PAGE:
Yet, as Nero fiddled while Rome burned, Obama is still pursuing the establishment of yet another Islamist regime on Israel's border - "Palestine." Obama, having made a recess appointment of an ambassador to Syria, is also seeking to have Israel return the strategic Golan Heights to Syria. Obama and those in his Administration have repeated on numerous occassions that the failure of Israel to make a deal with the palestinians has been the main obstacle to overall peace and stability in the Middle East. Now we can see just what a Big Lie that has been. The uprisings in Tunisia and Egypt have NOTHING to do with Israel and the palestinians; and everything to do with a desire by the people for freedom and economic opportunity. However, while the cause of these uprisings is unrelated to Israel, the effects can and likely will have a significant impact on Israel. Israel is surrounded on all sides by hostile neighbors. How much greater will the threat to peace be if the neighbors are Islamic fundalmentalist regimes and/or tied to the Iranian/Syrian/Hezbollah/Hamas (and now Turkey perhaps) axis. Clearly, the influence of the US and its main Arab allies - Egypt and Saudi Arabia - has already dwindled; while Iran, Syria and Turkey are playing far greater roles in Muddle East affairs.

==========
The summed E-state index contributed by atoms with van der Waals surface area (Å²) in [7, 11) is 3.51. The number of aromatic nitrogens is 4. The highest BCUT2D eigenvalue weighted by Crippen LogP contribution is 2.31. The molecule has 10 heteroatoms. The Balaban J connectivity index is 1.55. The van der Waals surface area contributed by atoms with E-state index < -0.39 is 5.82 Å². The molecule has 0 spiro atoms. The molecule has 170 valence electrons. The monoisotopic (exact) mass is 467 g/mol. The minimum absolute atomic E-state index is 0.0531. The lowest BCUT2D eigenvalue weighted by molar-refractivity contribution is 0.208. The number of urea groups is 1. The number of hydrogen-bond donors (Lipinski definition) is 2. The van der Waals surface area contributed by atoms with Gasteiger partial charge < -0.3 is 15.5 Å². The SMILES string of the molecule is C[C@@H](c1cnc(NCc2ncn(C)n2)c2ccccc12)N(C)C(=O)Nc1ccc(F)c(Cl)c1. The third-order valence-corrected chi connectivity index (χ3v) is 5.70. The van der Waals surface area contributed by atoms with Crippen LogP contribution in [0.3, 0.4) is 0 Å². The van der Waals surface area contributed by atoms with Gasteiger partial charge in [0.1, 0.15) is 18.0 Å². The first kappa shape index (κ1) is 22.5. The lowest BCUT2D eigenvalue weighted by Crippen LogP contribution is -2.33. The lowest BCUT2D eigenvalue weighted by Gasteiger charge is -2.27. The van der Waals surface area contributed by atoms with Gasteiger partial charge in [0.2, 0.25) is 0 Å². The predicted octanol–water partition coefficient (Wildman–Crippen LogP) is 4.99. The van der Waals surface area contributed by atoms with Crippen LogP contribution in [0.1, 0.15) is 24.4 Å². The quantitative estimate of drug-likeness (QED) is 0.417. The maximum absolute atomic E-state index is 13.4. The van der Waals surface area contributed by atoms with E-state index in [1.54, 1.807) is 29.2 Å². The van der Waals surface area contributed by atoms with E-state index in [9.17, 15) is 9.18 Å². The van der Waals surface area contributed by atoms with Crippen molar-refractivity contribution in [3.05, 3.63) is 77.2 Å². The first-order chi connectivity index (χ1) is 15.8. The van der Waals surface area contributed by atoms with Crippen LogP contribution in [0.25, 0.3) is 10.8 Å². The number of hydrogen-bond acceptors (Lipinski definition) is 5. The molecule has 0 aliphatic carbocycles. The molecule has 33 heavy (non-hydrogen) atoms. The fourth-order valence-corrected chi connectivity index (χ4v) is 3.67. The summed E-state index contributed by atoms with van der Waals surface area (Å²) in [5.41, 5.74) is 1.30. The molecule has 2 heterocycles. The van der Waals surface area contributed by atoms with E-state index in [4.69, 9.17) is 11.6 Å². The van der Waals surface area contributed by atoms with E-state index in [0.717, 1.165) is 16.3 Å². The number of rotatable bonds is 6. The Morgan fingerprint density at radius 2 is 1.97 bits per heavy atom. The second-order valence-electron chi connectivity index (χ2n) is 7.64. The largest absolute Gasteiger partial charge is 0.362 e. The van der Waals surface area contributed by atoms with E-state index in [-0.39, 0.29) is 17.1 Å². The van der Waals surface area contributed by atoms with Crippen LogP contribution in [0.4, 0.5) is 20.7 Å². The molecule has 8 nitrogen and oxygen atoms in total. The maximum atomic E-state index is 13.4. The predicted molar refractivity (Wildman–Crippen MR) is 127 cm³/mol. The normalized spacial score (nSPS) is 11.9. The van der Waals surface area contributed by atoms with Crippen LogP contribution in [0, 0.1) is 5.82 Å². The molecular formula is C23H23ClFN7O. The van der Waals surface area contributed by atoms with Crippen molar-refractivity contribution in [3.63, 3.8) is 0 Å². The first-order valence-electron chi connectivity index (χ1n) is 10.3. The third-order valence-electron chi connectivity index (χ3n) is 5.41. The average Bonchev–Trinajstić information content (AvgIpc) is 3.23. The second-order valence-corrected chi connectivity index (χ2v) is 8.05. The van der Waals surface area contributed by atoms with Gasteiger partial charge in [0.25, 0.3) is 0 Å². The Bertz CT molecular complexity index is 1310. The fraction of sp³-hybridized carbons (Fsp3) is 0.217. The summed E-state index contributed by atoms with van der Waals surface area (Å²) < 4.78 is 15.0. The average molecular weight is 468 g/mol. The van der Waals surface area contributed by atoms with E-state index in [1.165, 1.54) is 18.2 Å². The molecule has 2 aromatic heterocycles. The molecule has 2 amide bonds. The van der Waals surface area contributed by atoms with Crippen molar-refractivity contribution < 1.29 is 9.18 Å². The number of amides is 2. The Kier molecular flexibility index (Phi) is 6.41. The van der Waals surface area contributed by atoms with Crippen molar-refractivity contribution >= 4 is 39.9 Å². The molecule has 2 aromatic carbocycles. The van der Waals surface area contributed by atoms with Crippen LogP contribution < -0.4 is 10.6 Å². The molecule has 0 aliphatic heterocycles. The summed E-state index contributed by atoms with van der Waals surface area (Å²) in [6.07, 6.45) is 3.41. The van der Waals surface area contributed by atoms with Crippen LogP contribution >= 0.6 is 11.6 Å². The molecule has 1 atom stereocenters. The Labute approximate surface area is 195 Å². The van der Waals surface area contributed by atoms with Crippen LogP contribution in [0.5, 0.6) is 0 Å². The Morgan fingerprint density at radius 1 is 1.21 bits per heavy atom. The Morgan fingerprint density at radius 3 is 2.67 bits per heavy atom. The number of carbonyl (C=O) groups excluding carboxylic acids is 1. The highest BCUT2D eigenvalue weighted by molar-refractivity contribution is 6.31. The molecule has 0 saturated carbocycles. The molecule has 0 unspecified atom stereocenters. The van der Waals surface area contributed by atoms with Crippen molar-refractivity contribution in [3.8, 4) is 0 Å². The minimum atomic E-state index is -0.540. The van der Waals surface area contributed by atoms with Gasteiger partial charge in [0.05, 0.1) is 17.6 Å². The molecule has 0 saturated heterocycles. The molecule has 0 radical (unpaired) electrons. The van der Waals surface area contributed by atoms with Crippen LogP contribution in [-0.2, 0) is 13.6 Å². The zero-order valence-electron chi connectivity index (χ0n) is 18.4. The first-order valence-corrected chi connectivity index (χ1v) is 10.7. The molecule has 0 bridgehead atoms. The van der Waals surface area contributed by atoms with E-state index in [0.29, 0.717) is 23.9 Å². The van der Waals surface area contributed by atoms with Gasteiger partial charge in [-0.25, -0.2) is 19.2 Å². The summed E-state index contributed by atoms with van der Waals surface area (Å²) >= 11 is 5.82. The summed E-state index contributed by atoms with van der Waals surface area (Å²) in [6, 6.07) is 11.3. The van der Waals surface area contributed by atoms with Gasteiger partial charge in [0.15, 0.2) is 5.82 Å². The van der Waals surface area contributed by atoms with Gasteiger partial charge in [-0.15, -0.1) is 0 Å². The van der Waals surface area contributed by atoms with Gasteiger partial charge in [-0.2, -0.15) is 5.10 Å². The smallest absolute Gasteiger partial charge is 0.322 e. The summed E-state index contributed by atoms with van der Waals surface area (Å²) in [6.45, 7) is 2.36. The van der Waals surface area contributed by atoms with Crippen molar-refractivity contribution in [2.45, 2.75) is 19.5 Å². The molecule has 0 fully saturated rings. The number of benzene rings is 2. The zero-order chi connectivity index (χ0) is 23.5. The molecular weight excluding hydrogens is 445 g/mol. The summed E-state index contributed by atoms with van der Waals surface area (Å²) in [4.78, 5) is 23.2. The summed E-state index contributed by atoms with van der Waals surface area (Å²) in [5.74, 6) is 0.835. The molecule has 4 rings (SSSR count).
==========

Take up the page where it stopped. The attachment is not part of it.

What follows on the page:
So what lessons can we in the US learn about our own democracy from the ongoing turmoil in the Middle East? As expressed in our founding documents, the Declaration of Independence and the Constitution, we have a historical belief in the primacy of the individual over the state. It is "life, liberty and the pursuit of happiness" as well as all the rights enumerated in our Constitution. These individual rights are of vital necessity to a free and democratic society. Mere elections are not enough. Mere elections resulted in Hamas winning in Gaza, with their resultant iron-fisted rule and denial of basic human rights. Mere elections resulted in Hezbollah winning many seats in the Lebanese Parliament, speeding its way to what now may be total control. Mere elections may result in the Muslim Brotherhood controlling Egypt.